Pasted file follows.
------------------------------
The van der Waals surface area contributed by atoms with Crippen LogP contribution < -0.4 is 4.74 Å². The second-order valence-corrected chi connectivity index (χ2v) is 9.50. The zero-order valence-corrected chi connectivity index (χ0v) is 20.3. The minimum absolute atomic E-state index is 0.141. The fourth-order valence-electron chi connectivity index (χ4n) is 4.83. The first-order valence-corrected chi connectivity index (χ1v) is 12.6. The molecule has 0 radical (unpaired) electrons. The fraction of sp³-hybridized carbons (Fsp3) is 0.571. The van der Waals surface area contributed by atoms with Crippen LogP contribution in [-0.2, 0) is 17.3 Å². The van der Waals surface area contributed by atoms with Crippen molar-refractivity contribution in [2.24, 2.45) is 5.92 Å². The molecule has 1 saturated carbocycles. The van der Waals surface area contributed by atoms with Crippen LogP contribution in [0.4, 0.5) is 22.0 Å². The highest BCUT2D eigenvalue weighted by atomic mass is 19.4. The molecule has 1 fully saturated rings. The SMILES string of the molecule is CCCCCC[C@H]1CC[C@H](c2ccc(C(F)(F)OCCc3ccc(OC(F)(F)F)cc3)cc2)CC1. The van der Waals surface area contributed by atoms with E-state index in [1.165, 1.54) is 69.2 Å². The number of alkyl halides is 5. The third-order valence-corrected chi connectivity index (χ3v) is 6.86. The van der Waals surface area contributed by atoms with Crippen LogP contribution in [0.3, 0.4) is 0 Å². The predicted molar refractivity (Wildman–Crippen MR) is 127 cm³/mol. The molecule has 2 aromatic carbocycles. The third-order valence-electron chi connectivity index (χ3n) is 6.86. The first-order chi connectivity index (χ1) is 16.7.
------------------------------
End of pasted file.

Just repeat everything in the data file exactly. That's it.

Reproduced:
The van der Waals surface area contributed by atoms with Crippen LogP contribution < -0.4 is 4.74 Å². The second-order valence-corrected chi connectivity index (χ2v) is 9.50. The zero-order valence-corrected chi connectivity index (χ0v) is 20.3. The minimum absolute atomic E-state index is 0.141. The fourth-order valence-electron chi connectivity index (χ4n) is 4.83. The first-order valence-corrected chi connectivity index (χ1v) is 12.6. The molecule has 0 radical (unpaired) electrons. The fraction of sp³-hybridized carbons (Fsp3) is 0.571. The van der Waals surface area contributed by atoms with Crippen LogP contribution in [-0.2, 0) is 17.3 Å². The van der Waals surface area contributed by atoms with Crippen molar-refractivity contribution in [2.24, 2.45) is 5.92 Å². The molecule has 1 saturated carbocycles. The van der Waals surface area contributed by atoms with Crippen LogP contribution in [0.4, 0.5) is 22.0 Å². The highest BCUT2D eigenvalue weighted by atomic mass is 19.4. The molecule has 1 fully saturated rings. The SMILES string of the molecule is CCCCCC[C@H]1CC[C@H](c2ccc(C(F)(F)OCCc3ccc(OC(F)(F)F)cc3)cc2)CC1. The van der Waals surface area contributed by atoms with E-state index in [1.165, 1.54) is 69.2 Å². The number of alkyl halides is 5. The third-order valence-corrected chi connectivity index (χ3v) is 6.86. The van der Waals surface area contributed by atoms with Crippen LogP contribution in [0.3, 0.4) is 0 Å². The predicted molar refractivity (Wildman–Crippen MR) is 127 cm³/mol. The molecule has 2 aromatic carbocycles. The third-order valence-electron chi connectivity index (χ3n) is 6.86. The first-order chi connectivity index (χ1) is 16.7.